By BJ Ward
New Jersey has long been a seedbed of great American poetry. The writer often referred to as “The Poet of the American Revolution,” Philip Freneau, was graduated by Princeton and spent his last 30 years living in Monmouth County. Recently, three New Jersey residents received the Pulitzer Prize for Poetry within a four-year period (C.K. Williams in 2000, Stephen Dunn in 2001, and Paul Muldoon in 2003). North America’s largest poetry event, the biennial Geraldine R. Dodge Poetry Festival, for decades has taken place here. New Jersey gives to poetry and poetry gives back to New Jersey.
Yet, for all this rich history, there is no single quality that defines a Jersey poet. The Garden State has been home to poetic sensibilities as varied as oysters and pork roll—Stephen Crane and Toi Derricotte; Joyce Kilmer and Gerald Stern; Marianne Moore and August Kleinzahler. Running through all this variation, there is a lineage of Jersey poets that has fascinated and heartened me: those who found meaningfulness and a rough beauty among the disenfranchised. This line of poets begins with the great Walt Whitman (a New Yorker who called Camden home for his last 18 years) who wrote, “Whoever degrades another degrades me,” and continues with, among others, Allen Ginsberg, Amiri Baraka, Alicia Ostriker, and yes, Bruce Springsteen.
It was Springsteen’s words, burnishing the Seaside Heights boardwalk outside Lucky Leo’s arcade, that first resonated with the working class reality that swelled through my house and neighborhood (“Factory takes his hearing; factory gives him life”). But it was at Stockton State College that William Carlos Williams, 23 years dead, showed me how that reality could be played on the page without the benefit of lead and second guitars.
I grew up amid used car parts and S&H Green Stamp redemption items, things the writer Brian Bradford calls “blue collar heirlooms:” a toaster, a good can opener, a table lamp with a golden pull-chain. Williams’s poems were populated by things that this Jersey kid could relate to: a kitchen spigot, yellow drawn shades, fleas jumping from a dead cat, a fire engine “rumbling/ through the dark city,” and that red wheelbarrow, upon which so many things depended—even the grade I would receive for the term paper in that Stockton class.
The 1920s were a time when great American writers chose the expatriate life, living abroad in Europe. They dubbed themselves “The Lost Generation” and there are many accounts of the wild ride they were on, somehow depraved and somehow pure in intention at once. The likes of Hemingway, Fitzgerald, Eliot, Dos Passos, and others produced some of our nation’s finest early-20th century literature. As their demi-matron Gertrude Stein said, “Writers have to have two countries, the one where they belong and the one where they really live.”
But William Carlos Williams chose to live and write squarely in America. More specifically, he chose New Jersey, believing that where he lived was where he belonged. The son of an English father and a Puerto Rican mother (who was of French, Spanish, Jewish, and Dutch ancestry), he was born in Rutherford and returned after becoming a doctor to serve the people of his community. It was here that he helped manifest Modernism by asserting, “No ideas but in things” and offering up a multi-book epic poem in which he guides the reader in a search for meaning in the industrial town of Paterson, NJ—his response to Eliot’sThe Waste Land.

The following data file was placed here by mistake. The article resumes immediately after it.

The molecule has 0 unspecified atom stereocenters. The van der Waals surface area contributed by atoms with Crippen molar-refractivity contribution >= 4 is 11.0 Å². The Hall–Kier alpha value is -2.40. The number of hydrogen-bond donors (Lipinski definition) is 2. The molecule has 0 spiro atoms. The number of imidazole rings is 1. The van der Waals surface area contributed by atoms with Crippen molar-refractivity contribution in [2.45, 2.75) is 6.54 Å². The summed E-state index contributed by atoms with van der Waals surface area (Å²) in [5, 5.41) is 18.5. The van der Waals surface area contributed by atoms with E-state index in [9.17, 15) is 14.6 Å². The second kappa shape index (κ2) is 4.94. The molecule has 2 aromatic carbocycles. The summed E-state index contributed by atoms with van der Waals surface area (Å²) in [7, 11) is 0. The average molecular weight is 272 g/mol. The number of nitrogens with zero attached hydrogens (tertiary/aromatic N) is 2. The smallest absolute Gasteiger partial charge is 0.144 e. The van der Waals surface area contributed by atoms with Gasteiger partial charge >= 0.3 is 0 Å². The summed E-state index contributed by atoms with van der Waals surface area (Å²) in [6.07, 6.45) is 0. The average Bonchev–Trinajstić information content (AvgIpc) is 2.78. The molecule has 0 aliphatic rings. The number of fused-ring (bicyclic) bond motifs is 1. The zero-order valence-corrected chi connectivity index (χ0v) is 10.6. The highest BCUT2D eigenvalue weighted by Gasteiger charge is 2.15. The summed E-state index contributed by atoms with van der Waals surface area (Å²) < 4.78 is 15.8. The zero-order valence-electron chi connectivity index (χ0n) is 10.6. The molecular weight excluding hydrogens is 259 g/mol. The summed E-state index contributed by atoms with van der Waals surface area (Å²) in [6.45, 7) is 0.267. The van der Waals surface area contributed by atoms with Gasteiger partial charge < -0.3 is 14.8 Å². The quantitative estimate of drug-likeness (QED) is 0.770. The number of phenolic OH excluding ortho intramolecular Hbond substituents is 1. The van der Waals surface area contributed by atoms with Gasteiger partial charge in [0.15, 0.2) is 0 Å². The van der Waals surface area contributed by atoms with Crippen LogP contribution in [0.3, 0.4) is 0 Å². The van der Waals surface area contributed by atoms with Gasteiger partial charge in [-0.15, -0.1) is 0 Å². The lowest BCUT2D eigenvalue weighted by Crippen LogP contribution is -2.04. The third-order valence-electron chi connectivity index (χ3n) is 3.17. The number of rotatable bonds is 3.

Although I was introduced to him in college, and even though he was a successful and beloved doctor, practicing for over 40 years in Rutherford, his poems are rebellious against tradition and the halls of power, almost angry even as they embrace the people who don’t normally find themselves in works of poetry. He was like an uncle I hadn’t known but liked immediately. And he appreciated the people I grew up with. As the doctor states in the opening paragraph of his story “Ancient Gentility,” “I got to love those people, they were all right.”
And while he served those around him as a doctor by delivering babies and tending to the sick, how many others of us he served through his poetry, which was disruptive and officinal at once. He taught us that, if we were good enough writers, we could pick up any thing and bang on it till an idea came out. He taught me not ever to refute my condition, but to sing it—that poetry, like America, is democratic, not a hierarchal system. Any voice can find a home in it if the person is willing to work to make an earned grace happen. Even the famous, quip-like note to get him out of trouble with his wife has the strength of an undercurrent in it:
“This Is Just To Say
I have eaten
that were in
you were probably
they were delicious
and so cold”1
The double entendre of the last two lines is what is delicious here. Not only were the plums “so sweet/ and so cold,” but so is the note itself, left next to the emptied icebox. I can appreciate this loving ribbing. It reflects a certain attitude my family calls “Jersey fresh.”
1. ”This Is Just to Say.” By William Carlos Williams, from THE COLLECTED POEMS: VOLUME I, 1909-1939, copyright ©1938 by New Directions Publishing Corp. Reprinted by permission of New Directions Publishing Corp.
BJ Ward’s most recent book, Jackleg Opera: Collected Poems 1990-2013 (IO Poetry Series/North Atlantic Books), received the 2014 Paterson Award for Literary Excellence. His poems have appeared in Poetry, The American Poetry Review, TriQuarterly, The Normal School, The New York Times, and The Pushcart Prize Anthology, among others, and have been featured on NPR’s “The Writer’s Almanac” and NJN/NJTV’s “State of the Arts.”